The scope of the application was proposed to fall under a health claim referring to children’s development and health.

The food constituent, which is the subject of the health claim, is thiamin. Thiamin is a well recognised nutrient and is measurable in foods by established methods. The Panel considers that thiamin is sufficiently characterised.

The claimed effect is “thiamin in the diet is necessary for the normal development and function of the neurological system”. The proposed target population for the health claim is children from birth to three years. The Panel considers that maintenance of normal neurological development and function is a beneficial physiological effect.

The applicant identified two human intervention studies, seven observational studies, three reviews and one medical position paper on the composition of infant formulae, four opinions of authoritative/scientific bodies and five textbook chapters as pertinent to the claim.

It is well recognised that the clinical signs of thiamin deficiency include mental changes, such as apathy, decrease in short-term memory, confusion and irritability as well as polyneuritis and paralysis of the peripheral nerves. Manifestations are seen in the autonomic, the sensory and the motor systems.

The Panel notes that all essential nutrients, including vitamins and minerals, are required for normal development of infants and children.

The Panel also notes that the role of thiamin in normal neurological function is not specific to any population group.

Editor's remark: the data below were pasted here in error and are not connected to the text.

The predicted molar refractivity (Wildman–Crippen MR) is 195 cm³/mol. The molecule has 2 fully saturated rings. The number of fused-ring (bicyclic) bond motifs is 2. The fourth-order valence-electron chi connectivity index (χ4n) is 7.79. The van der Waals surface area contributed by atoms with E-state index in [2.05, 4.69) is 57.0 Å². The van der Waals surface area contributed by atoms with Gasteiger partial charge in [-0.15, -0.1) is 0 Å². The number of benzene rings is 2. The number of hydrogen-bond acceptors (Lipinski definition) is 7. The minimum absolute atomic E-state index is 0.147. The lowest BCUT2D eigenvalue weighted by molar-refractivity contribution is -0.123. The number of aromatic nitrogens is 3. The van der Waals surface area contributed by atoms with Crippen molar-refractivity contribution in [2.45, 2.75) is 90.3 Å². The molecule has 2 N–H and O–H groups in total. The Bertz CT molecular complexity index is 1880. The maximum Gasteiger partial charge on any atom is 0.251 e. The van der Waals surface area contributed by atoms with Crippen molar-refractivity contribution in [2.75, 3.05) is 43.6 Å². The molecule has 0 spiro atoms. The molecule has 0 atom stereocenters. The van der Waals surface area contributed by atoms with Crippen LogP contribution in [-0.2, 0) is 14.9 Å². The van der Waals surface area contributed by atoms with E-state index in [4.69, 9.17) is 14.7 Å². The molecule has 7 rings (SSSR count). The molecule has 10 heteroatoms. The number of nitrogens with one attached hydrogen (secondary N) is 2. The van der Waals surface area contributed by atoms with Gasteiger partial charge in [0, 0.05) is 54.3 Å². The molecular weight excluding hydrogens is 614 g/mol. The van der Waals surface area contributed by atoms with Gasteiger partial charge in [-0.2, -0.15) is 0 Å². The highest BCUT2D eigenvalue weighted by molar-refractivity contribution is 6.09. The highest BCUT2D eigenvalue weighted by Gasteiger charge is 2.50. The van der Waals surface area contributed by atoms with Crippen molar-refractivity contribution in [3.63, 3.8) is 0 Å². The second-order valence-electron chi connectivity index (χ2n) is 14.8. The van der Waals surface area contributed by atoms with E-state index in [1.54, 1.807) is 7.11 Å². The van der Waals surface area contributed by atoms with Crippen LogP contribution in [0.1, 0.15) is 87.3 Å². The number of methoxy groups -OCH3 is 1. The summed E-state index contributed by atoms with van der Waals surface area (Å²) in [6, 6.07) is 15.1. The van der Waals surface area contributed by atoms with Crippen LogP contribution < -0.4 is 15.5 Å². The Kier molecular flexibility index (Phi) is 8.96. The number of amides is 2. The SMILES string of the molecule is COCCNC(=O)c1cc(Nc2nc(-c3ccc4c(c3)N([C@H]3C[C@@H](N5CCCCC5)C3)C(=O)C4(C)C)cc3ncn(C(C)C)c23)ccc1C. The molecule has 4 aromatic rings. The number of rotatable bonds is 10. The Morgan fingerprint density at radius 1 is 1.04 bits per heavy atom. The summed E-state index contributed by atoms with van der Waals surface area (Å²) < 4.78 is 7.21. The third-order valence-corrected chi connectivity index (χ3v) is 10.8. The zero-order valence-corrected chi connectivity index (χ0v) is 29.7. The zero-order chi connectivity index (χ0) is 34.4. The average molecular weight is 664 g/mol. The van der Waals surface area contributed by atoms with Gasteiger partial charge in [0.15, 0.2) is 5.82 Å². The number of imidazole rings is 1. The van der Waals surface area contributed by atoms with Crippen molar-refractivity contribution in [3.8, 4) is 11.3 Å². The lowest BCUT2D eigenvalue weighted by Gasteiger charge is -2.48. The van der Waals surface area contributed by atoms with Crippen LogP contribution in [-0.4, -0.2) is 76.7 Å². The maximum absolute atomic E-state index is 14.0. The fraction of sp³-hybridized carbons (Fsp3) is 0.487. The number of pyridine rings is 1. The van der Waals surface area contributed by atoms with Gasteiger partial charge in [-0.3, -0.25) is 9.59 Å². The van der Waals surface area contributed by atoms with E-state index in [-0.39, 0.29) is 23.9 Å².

The Panel concludes that a cause and effect relationship has been established between the dietary intake of thiamin and maintenance of normal neurological development and function.

The Panel considers that the following wording reflects the scientific evidence: “Thiamin contributes to the maintenance of normal neurological development and function.”

The Panel considers that, in order to bear the claim, follow-on formulae should comply with the criteria of composition of follow-on formulae as laid down in Directive 2006/141/EC; nutritionally complete foods for special medical purposes intended for use by infants and nutritionally complete foods for special medical purposes other than those intended for use by infants should comply with the criteria of composition of these foods as laid down in Directive 1999/21/EC; processed cereal-based foods for infants and young children should comply with the criteria of composition of these foods as laid down in Directive 2006/125/EC; other foodstuffs intended for infants and young children should provide at least 15 % of the reference values for nutrition labelling for foods intended for infants and young children as laid down in Directive 2006/125/EC. Such amounts can be easily consumed as part of a balanced diet. The target population is infants and children up to 3 years.

Keywords

Thiamin, infants, children, neurological function, development, health claims.